Finally the user can specify a season as Spring, Summar, Fall, or Winter. Your skill will receive the year then a season modifier, like 2022-SP, 2022-SU, 2022-FA, or 2022-WI.
Your skill can never tell what kind of date will be returned, so when you are coding for a date be prepared for any of these options.
Duration slots return a time span in a special format. An example of duration use is in setting cooking timers on your Echo.
Duration returns a value in the format “PnYnMnDTnHnMnS” where P means “duration” and then the number of years, months, days, hours, minutes and seconds. Note the “T” in the middle that marks the transition from days to time. This may seem unnecessary but it is necessary to detect the difference between Months and Minutes. If your timespan is 9 Months you will receive “P9M”, but for 9 Minutes you will receive PT9M.
In theory if the user says “two years one month eight days four hours nine minutes and three seconds” you should receive the string “P2Y1M8D4TH9M3S”. However large durations like this can be unpredictable. When I tried the utterance above I got 4 different values as follows
From the point of view of my skill, the user gave me 4 different durations for one slot.
There are two number types you can use depending on your purpose – Numbers and Four-Digit-Numbers. There is very little difference between the two except that the Four-Digit-Numbers is a bit better at recognizing PIN numbers and other types of codes. It is also better at treating the “oh” as a zero when the user says something like “six oh nine nine”.
Note that the Four-Digit-Numbers name is a misnomer because it will return any number of digits, not just 4. If you specify a number in the millions for a Four-Digit-Number slot, you will still get the whole number. Same as for a 1 or 2 digit number, you will get what the person said. In daily use, I’ve noticed very little difference between the two.
The Number slot type can handle positive and negative whole numbers, but not decimal numbers. If you try to say “seven point two” you will often get a question mark back, but sometimes just one or the other of the two numbers. If you need to get a decimal number input, you will need to work at it.
Ordinals are “first”, “third”, etc. When you specify an Ordinal slot your skill will receive the integer representing that word. There’s not much more so say about ordinals.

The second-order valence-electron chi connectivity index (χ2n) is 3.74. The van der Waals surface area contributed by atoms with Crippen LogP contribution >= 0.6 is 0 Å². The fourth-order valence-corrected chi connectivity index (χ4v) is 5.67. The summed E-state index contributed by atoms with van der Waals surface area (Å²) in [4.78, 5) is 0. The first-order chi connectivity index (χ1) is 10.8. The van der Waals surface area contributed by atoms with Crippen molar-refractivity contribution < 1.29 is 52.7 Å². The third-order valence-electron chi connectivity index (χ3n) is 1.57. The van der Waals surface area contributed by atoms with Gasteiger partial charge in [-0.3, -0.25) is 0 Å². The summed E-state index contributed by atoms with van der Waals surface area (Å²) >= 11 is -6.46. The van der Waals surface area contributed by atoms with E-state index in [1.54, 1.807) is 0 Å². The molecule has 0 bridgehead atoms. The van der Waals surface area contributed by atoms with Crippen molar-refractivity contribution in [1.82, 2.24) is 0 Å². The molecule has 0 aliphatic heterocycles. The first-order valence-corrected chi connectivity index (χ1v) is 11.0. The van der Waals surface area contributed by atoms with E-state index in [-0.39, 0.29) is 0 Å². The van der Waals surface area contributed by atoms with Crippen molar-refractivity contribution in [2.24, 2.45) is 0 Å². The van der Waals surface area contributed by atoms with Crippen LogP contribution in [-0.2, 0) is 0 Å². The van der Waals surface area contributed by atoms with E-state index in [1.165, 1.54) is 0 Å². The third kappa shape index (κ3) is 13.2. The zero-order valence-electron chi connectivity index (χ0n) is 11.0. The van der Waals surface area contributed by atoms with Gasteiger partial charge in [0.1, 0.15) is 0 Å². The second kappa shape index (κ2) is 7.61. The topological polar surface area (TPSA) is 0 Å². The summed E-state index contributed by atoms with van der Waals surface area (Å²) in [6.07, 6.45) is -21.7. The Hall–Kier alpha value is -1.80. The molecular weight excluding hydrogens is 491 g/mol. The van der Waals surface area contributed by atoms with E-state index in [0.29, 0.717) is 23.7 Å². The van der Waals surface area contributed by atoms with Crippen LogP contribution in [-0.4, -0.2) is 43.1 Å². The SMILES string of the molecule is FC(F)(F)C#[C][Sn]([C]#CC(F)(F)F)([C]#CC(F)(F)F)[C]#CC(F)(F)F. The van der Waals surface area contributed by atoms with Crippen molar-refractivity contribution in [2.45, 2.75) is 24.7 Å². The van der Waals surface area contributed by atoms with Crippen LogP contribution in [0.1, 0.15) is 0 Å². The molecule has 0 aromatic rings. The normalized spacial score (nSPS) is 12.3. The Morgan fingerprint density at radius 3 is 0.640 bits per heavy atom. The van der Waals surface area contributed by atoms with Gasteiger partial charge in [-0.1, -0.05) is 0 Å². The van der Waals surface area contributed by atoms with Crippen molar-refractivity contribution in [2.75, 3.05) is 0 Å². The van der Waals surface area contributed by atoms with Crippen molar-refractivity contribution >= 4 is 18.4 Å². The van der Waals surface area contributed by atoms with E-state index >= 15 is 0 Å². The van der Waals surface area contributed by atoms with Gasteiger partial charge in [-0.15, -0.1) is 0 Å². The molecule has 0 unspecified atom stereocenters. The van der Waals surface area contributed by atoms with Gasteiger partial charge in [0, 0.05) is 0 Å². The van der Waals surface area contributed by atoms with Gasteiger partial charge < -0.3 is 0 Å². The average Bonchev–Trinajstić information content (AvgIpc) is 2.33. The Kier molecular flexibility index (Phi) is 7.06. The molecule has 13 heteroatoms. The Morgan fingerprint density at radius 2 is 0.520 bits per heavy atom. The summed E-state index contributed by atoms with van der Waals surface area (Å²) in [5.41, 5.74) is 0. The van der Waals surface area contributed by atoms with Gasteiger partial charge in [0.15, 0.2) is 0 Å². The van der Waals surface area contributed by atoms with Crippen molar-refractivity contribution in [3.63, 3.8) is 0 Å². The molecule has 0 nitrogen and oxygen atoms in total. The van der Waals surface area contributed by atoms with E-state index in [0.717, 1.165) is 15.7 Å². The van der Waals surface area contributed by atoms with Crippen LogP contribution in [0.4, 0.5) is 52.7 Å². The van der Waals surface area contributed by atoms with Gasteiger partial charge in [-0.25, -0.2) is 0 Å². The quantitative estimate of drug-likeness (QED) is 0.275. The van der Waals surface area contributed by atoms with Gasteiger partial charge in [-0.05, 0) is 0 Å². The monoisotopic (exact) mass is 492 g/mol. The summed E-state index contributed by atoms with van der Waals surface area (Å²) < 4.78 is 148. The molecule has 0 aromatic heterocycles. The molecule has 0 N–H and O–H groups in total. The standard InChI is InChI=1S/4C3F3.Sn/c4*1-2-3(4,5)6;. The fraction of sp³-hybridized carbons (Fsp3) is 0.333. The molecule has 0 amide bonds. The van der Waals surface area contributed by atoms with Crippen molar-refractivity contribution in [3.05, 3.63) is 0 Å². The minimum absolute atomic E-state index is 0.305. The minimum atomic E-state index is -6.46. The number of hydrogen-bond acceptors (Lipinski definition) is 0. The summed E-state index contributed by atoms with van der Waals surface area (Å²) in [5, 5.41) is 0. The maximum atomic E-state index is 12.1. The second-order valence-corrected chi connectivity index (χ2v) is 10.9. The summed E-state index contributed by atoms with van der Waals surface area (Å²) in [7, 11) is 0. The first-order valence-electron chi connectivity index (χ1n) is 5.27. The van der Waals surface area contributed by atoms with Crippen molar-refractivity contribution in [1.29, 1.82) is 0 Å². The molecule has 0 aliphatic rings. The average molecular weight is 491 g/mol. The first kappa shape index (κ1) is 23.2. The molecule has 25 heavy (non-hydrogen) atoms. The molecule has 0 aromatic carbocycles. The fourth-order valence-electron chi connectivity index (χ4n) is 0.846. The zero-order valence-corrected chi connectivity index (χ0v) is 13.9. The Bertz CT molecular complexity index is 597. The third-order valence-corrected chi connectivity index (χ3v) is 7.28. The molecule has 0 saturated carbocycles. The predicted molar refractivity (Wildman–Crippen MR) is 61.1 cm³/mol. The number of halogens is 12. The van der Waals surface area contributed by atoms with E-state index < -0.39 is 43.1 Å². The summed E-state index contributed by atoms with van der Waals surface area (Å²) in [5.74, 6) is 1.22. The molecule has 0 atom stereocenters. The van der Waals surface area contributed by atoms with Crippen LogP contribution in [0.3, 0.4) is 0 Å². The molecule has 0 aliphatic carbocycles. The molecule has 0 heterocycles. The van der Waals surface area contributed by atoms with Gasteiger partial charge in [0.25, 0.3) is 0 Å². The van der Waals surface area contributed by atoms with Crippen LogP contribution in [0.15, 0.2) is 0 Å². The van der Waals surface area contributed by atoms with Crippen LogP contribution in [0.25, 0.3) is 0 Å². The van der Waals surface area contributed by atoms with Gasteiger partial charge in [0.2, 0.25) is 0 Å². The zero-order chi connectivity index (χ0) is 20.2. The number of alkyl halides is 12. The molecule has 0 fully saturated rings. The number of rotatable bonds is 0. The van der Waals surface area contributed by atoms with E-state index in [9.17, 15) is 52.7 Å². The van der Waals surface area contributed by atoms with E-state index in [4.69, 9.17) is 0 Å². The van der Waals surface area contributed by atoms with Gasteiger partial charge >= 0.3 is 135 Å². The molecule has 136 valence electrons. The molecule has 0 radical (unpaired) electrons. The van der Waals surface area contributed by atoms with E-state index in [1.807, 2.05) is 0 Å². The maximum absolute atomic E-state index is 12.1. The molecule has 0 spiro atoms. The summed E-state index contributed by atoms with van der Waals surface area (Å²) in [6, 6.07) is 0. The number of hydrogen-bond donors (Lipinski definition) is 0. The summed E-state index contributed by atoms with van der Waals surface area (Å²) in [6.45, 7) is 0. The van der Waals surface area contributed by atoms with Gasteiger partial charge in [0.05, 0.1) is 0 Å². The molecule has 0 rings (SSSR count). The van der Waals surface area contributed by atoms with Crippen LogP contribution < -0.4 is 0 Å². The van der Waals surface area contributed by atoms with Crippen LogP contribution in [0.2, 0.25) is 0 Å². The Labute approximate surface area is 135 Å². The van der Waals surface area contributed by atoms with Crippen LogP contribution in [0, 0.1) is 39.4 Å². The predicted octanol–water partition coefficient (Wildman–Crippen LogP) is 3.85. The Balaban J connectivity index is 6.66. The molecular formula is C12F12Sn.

The phone number recognition can be powerful, recognizing everything from local numbers to overseas. However, there is no enforcement for phone number format. If someone speaks a number without enough digits, you will get that incorrect number. It’s up to you to validate the format and ask for the information again.
The user can specify the country code, area code, and local phone number, including saying “plus” before the country code if they wish (it’s not required). If they say “plus” your skill will receive the “plus”. If they do not say it, you will not get it. Other than the plus, you will not get any punctuation in the number – just the digits.
The phone number slot value seems to be more of a simple regex enforcement for the proper allowable characters of numbers and “plus”. Beyond that you are on your own to validate the incoming number.
Time values are received in 24 hour format where midnight is “00:00”. The values are always in HH:MM format for all language settings.
The user can also specify a time period like Evening (your skill will receive the string “EV”), Night (“NI”), Morning (“MO”), and Afternoon (“AF”).
Something to keep in mind is when I said “midday” with an en-US locale I was given midnight, not noon. I have not tested whether this would be recognized properly in a different locale.
All the rest of the built in slot types, as well as any custom slot types you may create, are all lists. There are many types of predefined lists, and you can see them all here. Below is a list of the 90+ items that were available when I wrote this article.